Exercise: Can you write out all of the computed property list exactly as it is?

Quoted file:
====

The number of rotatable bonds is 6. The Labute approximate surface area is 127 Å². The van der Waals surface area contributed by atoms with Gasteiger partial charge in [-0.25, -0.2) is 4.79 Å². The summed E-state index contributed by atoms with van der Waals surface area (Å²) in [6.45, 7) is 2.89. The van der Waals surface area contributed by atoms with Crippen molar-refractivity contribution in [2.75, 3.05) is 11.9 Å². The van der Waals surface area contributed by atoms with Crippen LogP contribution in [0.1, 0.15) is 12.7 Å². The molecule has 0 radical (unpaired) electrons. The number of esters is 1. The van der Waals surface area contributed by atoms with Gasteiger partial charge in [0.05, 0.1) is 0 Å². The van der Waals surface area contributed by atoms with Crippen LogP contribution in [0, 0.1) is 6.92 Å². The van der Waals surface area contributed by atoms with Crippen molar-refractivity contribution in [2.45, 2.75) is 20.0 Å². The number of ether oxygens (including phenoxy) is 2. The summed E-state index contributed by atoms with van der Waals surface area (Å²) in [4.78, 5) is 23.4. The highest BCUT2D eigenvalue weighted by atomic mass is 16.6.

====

The number of rotatable bonds is 6. The Labute approximate surface area is 127 Å². The van der Waals surface area contributed by atoms with Gasteiger partial charge in [-0.25, -0.2) is 4.79 Å². The summed E-state index contributed by atoms with van der Waals surface area (Å²) in [6.45, 7) is 2.89. The van der Waals surface area contributed by atoms with Crippen molar-refractivity contribution in [2.75, 3.05) is 11.9 Å². The van der Waals surface area contributed by atoms with Crippen LogP contribution in [0.1, 0.15) is 12.7 Å². The molecule has 0 radical (unpaired) electrons. The number of esters is 1. The van der Waals surface area contributed by atoms with Gasteiger partial charge in [0.05, 0.1) is 0 Å². The van der Waals surface area contributed by atoms with Crippen LogP contribution in [0, 0.1) is 6.92 Å². The van der Waals surface area contributed by atoms with Crippen molar-refractivity contribution in [2.45, 2.75) is 20.0 Å². The number of ether oxygens (including phenoxy) is 2. The summed E-state index contributed by atoms with van der Waals surface area (Å²) in [4.78, 5) is 23.4. The highest BCUT2D eigenvalue weighted by atomic mass is 16.6.